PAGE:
The team is currently developing a wireless version of the patch that will enable it to be purchased over-the-counter, much like Band-Aids at a drugstore, and worn anywhere. The plan is to use an AI system to scan when necessary after connecting the patch to a smartphone.

Xuanhe Zhao, a professor of mechanical engineering and civil and environmental engineering at MIT, says that with a few patches on your body, you could see your inside organs. Another significant accomplishment is that the team’s ultrasonic patch creates high-resolution imagery, in contrast to earlier attempts that could only produce low-resolution images of the interior organs.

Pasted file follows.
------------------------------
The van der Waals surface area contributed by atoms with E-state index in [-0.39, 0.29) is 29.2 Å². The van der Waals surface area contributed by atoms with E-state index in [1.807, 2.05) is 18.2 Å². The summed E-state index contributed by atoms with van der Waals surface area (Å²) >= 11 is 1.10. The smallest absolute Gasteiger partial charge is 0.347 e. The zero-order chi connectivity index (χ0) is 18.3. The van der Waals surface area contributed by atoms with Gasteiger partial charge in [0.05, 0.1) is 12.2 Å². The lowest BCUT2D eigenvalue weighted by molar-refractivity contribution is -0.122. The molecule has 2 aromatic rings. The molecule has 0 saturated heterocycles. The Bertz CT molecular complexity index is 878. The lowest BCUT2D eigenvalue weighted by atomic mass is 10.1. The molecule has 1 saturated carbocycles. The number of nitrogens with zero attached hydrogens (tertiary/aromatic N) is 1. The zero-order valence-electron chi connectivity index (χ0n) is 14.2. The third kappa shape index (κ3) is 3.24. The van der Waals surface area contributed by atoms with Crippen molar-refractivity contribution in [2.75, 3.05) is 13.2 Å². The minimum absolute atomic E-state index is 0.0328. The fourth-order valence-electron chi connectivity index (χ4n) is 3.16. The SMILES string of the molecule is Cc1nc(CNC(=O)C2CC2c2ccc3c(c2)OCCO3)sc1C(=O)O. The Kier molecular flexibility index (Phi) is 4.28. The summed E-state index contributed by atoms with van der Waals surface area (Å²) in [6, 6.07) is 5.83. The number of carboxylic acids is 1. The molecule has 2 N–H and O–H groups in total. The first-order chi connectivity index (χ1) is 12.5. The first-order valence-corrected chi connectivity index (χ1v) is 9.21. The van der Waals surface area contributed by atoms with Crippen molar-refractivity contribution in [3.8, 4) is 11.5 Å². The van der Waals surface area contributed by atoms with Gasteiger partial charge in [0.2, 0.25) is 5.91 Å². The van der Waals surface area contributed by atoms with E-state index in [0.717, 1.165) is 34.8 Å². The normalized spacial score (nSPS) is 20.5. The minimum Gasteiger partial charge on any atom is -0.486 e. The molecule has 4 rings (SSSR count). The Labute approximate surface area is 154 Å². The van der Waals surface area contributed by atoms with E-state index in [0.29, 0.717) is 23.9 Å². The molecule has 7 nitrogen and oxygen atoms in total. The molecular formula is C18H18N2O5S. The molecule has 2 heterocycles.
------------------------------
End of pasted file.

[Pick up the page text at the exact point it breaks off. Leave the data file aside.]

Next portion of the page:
Attaching an ultrasound sticker to skin.

MIT The ultrasound sticker, which is about three millimeters thick and two square millimeters wide, may one day be used to monitor a fetus’ growth inside a mother’s womb and find cancers. This is just the most recent in a string of outstanding medical breakthroughs produced by MIT in recent years. An MIT team also developed a surgical tape in February 2021 that, in the future, might take the place of hand-sewn sutures for covering internal organ injuries and lesions.

Another MIT team developed a sensor-embedded skin patch last year that was allegedly able to track cancer and even skin problems. 2019 saw the development of detailed , a nanocrystal dye that might be used to store medical data beneath the skin while being invisible to the human eye.

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